Entrepreneurs are always looking for an opportunity. If you’re like the typical entrepreneur, then you probably find yourself brainstorming business ideas during a 3am insomnia or pondering possible solutions to the numerous problems you come across in your day-to-day life. And if you’ve dreamed up an idea you truly believe in, then it’s time to take the next steps and develop your idea into a product.

 

1. Document your idea

Documenting everything is a crucial process in product development. Having a record of when you came up with the idea for your product, what it does, how it works, possible names, etc., is important if you decide to patent your invention in the future. You can document your idea in a regular journal or in an inventor’s notebook, just as long as you keep a comprehensive record of each steps in the development phase. Additionally, you must have each entry dated and signed by a witness (one free from any conflicts of interest). Though it may be tedious task, properly documenting the steps of your invention can improve the outcome of a patent in your favor.

 

2. Research your idea

The researching step has two purposes: to conduct a preliminary patent search for legal reasons, and to conduct market research for business reasons.

 

Researching-Your-Product-Idea

 

 

Firstly, visit the U.S. Patent and Trademark Office’s website to conduct a search of all previous public disclosures, also known as “prior art.” If your idea is listed in the database, then you cannot patent it and if your idea has already been patented, then you risk being the target of lawsuits filed by the patent holder should you decide to further develop your idea.

 

Next, research the market for your product. Is the idea viable? Is there a sizable market for your product and will you be able to capture enough market share to turn a profit? Also, consider the manufacturing and distribution costs as well as the current competition from direct and indirect competitors. Barriers to entry such as those might be too significant to overcome.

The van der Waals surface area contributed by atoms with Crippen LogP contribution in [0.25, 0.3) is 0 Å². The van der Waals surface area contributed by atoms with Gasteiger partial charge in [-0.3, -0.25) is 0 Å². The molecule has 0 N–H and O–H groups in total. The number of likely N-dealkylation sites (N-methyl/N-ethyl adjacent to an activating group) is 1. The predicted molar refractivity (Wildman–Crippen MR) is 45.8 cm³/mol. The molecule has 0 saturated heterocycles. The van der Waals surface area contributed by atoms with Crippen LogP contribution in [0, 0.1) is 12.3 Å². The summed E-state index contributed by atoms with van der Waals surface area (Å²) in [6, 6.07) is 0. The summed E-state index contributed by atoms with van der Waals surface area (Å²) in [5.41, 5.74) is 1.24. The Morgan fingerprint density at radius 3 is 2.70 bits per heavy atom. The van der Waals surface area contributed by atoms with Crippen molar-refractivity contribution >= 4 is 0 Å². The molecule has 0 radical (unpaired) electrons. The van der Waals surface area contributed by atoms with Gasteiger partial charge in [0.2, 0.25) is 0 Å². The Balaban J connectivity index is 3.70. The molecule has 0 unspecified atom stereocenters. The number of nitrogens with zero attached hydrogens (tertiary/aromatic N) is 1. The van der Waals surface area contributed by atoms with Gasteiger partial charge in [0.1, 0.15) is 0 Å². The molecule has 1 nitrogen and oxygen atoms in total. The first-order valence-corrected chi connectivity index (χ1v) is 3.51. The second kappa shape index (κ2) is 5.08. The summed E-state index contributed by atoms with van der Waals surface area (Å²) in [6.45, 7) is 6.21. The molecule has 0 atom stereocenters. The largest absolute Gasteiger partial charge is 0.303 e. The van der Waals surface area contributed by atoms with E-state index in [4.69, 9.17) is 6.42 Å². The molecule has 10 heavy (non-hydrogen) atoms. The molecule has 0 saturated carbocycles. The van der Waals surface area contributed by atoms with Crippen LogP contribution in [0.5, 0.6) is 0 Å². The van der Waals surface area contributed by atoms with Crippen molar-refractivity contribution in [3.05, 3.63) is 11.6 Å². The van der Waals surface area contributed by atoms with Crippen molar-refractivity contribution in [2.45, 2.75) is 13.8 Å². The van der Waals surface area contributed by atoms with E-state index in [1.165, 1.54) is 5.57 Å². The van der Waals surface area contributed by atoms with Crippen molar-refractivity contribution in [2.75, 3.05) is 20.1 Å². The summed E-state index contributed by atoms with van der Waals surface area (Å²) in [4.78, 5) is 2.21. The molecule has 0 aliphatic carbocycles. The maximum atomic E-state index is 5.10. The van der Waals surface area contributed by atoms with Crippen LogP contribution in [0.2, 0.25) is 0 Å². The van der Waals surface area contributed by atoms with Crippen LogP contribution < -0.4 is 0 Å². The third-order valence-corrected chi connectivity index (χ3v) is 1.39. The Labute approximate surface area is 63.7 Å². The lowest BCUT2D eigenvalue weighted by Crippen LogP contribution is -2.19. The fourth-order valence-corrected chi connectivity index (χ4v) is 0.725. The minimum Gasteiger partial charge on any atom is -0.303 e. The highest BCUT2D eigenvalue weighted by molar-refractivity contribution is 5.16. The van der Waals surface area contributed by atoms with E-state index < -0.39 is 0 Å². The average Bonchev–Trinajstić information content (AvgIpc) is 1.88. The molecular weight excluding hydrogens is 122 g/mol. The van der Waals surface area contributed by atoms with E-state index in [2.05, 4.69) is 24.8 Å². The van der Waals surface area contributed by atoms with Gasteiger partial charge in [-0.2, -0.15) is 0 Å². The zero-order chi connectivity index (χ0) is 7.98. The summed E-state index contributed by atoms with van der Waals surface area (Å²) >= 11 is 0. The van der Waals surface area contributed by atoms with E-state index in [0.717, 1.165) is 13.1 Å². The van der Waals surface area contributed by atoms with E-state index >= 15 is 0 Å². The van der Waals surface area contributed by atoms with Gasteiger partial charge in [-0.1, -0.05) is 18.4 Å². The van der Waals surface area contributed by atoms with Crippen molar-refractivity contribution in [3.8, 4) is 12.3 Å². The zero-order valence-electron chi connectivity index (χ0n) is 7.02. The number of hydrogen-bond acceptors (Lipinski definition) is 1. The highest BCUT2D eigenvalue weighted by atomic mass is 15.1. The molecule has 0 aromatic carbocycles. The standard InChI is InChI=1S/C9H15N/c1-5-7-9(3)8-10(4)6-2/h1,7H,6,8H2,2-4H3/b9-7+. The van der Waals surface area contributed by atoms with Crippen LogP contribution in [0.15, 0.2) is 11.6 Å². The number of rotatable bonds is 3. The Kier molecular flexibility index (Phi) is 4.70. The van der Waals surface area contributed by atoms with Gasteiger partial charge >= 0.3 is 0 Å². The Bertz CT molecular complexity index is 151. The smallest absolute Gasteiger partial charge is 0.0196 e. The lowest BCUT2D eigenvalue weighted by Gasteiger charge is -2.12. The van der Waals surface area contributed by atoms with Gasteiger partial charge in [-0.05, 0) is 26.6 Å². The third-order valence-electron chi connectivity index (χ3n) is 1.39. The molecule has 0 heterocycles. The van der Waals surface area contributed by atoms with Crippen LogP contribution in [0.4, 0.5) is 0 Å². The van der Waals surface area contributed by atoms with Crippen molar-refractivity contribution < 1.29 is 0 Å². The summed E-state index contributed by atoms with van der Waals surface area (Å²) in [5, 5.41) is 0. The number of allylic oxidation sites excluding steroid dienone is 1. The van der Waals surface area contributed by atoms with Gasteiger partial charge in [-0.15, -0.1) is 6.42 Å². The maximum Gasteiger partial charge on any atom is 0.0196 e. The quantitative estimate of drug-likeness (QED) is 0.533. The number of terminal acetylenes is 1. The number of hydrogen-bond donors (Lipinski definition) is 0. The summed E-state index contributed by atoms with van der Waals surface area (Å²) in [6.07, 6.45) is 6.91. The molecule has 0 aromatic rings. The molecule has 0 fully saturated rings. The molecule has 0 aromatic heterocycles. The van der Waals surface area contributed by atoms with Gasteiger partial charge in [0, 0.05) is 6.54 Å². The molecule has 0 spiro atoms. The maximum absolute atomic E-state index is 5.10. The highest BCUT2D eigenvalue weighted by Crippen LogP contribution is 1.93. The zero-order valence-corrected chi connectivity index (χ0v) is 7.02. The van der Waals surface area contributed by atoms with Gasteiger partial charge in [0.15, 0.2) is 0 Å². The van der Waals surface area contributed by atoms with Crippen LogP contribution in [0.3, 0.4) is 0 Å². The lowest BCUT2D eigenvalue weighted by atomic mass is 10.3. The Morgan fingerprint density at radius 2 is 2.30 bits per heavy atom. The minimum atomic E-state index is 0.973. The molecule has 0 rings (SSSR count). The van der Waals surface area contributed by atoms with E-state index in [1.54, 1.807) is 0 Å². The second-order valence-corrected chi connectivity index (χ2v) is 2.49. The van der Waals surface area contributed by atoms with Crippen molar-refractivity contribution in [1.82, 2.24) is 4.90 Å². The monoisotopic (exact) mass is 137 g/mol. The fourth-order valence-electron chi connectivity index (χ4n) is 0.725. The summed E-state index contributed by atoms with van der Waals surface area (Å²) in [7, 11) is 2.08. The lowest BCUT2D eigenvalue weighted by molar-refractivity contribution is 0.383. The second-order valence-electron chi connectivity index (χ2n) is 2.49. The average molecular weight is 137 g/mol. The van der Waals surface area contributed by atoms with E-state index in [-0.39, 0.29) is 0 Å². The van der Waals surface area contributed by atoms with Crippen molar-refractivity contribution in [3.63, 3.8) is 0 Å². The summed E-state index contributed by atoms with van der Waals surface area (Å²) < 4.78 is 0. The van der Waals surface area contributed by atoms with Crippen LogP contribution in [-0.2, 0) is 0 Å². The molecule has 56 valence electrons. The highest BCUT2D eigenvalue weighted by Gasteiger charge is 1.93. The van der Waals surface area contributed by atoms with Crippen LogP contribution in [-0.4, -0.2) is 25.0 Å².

3. Make a prototype

Far too often, eager inventors seek out financing without a prototype to show off. Before going to angel investors or venture capitalists, you need to have a preliminary model if you want to improve your chances of funding approval. The same goes for filing your patent. Never file a patent prior to designing a prototype and testing it out. Often times, a tangible version of your initial design will reveal flaws and kinks that weren’t evident on paper. So be sure to work out the kinks via hardcopy prototype before going to investors or filing a patent.

 

4. Create a business plan

Another overlooked step in the product development phase is designing a business plan. However, a comprehensive business plan can help find investors, better strategize, and even determine the viability of your idea. Enloop, a free DIY business plan-designing tool will guide you through the steps of creating an investor-ready business plan.

 

 

5. Seek out funding

If your idea needs additional funding to get it off the ground, now is the time to reach out to potential benefactors. Having a prototype and business plan on hand are two great ways to improve your chances of winning over backers. Check out our post entitled on sources of funding for startups to see who is most likely to back your startup.

Project Approved

 

6. File a patent

Now that you have a kink-free prototype and a business plan in hand, it's finally time to file a patent. It’s important to have a capable patent professional look over your application before you file it. He or she will be able to identify gaps in your application that could make it easy for others to copy your idea without infringing on your patent. Inc.com offers advice on how to find a good patent lawyer here.

 

7. Launch

This step is the most fun and nerve-wracking at the same time. Launch day is the culmination of the weeks, months, even years of work you put in to get to this milestone. But if you created an effective business plan, studied the viability of your idea, earned financial backing, and crossed your t’s and dotted your i’s with the help of a skilled patent lawyer, your chances of success are vastly improved. 

 

 Launching

 

 

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